In the broadcast, Oliver stated, “Bob Murray, I didn’t really plan for so much of this piece to be about  you, but you kind of forced my hand on that one,” the complaint states.

The plaintiffs claim that after the broadcast, Murray Energy’s Web site was hacked and inundated with the message incited by the defendants: “Eat Shit Bob.” The plaintiffs have also already received numerous harassing telephone calls echoing the defendants’ false and defamatory statements.

The plaintiffs are seeking compensatory and punitive damages. They are being represented by Jeffrey A. Grove and David L. Delk Jr. of Grove, Holmstrand & Delk.

“The deceitful and damaging statements of Time Warner, HBO, and their operatives were clearly a deliberate attempt to assassinate the character of Mr. Robert E. Murray, a champion of the United States coal industry and patriotic American, and to destroy Murray Energy, a company which Mr. Murray founded nearly thirty years ago and built into the largest underground coal mining company in the United States,” a statement released by Murray Energy said. “Allowing these false statements to stand unrefuted would be a disservice to the Company’s employees, who rely on Mr. Murray and Murray Energy for their continued livelihoods, and to the Company’s lenders, customers, and suppliers who depend on our integrity and performance.”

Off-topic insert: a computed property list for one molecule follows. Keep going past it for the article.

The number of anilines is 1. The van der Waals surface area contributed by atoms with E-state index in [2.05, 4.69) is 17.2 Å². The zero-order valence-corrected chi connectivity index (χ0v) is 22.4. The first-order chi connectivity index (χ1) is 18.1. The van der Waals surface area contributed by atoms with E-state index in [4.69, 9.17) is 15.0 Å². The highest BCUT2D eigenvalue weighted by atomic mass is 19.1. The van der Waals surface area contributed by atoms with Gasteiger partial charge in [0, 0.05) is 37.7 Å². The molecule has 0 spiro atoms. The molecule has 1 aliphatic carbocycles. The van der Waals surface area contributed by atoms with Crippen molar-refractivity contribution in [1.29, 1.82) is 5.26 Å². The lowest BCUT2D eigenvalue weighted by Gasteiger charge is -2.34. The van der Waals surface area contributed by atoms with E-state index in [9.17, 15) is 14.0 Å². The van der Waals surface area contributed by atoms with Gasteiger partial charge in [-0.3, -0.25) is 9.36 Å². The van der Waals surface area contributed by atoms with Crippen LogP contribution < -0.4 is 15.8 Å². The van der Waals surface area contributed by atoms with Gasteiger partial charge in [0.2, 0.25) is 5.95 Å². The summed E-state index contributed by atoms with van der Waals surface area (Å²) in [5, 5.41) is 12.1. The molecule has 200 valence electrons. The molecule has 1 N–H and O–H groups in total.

HBO stood by Oliver in a statement reported by the Daily Beast.

"While we have not seen the complaint, we have confidence in the staff of Last Week Tonight and do not believe anything in the show this week violated Mr. Murray's or Murray Energy's rights," HBO said.

The plaintiffs previously filed a defamation lawsuit against The New York Times.

On April 24 and 25, first online and then in print, NYT falsely stated that Murray had lied about the cause of the collapse at a mine that tragically killed six people, according to the suit. The plaintiffs claimed the defendant also falsely implied that Murray’s organization acts outside the norms of industry regulatory compliance.

Marshall Circuit Court case number 17-C-124